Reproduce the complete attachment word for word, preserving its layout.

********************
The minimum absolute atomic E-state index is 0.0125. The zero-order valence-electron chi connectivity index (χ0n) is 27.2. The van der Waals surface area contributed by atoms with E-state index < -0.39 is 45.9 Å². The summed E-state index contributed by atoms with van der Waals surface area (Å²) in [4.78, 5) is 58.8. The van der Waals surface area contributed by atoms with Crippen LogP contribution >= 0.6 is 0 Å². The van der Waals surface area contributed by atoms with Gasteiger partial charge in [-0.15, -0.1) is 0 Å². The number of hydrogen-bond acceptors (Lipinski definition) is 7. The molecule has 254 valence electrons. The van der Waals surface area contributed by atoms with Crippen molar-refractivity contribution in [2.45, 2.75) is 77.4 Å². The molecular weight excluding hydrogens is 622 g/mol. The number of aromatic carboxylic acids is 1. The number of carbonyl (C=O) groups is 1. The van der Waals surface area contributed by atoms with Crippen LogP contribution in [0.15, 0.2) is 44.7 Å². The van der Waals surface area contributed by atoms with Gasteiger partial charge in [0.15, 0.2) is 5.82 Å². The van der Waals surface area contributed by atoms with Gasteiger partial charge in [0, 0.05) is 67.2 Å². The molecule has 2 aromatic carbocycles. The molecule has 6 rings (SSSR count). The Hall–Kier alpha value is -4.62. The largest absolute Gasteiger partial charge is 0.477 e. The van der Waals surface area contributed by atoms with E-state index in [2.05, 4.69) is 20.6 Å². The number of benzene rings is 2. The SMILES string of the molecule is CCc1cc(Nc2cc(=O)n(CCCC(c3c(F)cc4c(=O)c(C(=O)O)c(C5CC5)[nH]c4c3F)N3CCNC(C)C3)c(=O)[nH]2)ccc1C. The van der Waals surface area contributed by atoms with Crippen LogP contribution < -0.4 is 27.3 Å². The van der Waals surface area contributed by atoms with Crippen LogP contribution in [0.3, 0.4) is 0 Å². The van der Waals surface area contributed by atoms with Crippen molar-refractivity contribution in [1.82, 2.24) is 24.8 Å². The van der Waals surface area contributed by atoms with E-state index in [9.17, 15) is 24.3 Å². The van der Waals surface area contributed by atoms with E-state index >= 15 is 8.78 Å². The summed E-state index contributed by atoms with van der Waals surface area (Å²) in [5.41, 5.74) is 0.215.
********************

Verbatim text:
The minimum absolute atomic E-state index is 0.0125. The zero-order valence-electron chi connectivity index (χ0n) is 27.2. The van der Waals surface area contributed by atoms with E-state index < -0.39 is 45.9 Å². The summed E-state index contributed by atoms with van der Waals surface area (Å²) in [4.78, 5) is 58.8. The van der Waals surface area contributed by atoms with Crippen LogP contribution >= 0.6 is 0 Å². The van der Waals surface area contributed by atoms with Gasteiger partial charge in [-0.15, -0.1) is 0 Å². The number of hydrogen-bond acceptors (Lipinski definition) is 7. The molecule has 254 valence electrons. The van der Waals surface area contributed by atoms with Crippen molar-refractivity contribution in [2.45, 2.75) is 77.4 Å². The molecular weight excluding hydrogens is 622 g/mol. The number of aromatic carboxylic acids is 1. The number of carbonyl (C=O) groups is 1. The van der Waals surface area contributed by atoms with Crippen LogP contribution in [0.15, 0.2) is 44.7 Å². The van der Waals surface area contributed by atoms with Gasteiger partial charge in [0.15, 0.2) is 5.82 Å². The van der Waals surface area contributed by atoms with Gasteiger partial charge in [0, 0.05) is 67.2 Å². The molecule has 2 aromatic carbocycles. The molecule has 6 rings (SSSR count). The Hall–Kier alpha value is -4.62. The largest absolute Gasteiger partial charge is 0.477 e. The van der Waals surface area contributed by atoms with E-state index in [2.05, 4.69) is 20.6 Å². The number of benzene rings is 2. The SMILES string of the molecule is CCc1cc(Nc2cc(=O)n(CCCC(c3c(F)cc4c(=O)c(C(=O)O)c(C5CC5)[nH]c4c3F)N3CCNC(C)C3)c(=O)[nH]2)ccc1C. The van der Waals surface area contributed by atoms with Crippen LogP contribution < -0.4 is 27.3 Å². The van der Waals surface area contributed by atoms with Crippen LogP contribution in [0.3, 0.4) is 0 Å². The van der Waals surface area contributed by atoms with Crippen molar-refractivity contribution in [1.82, 2.24) is 24.8 Å². The van der Waals surface area contributed by atoms with E-state index in [9.17, 15) is 24.3 Å². The van der Waals surface area contributed by atoms with E-state index >= 15 is 8.78 Å². The summed E-state index contributed by atoms with van der Waals surface area (Å²) in [5.41, 5.74) is 0.215.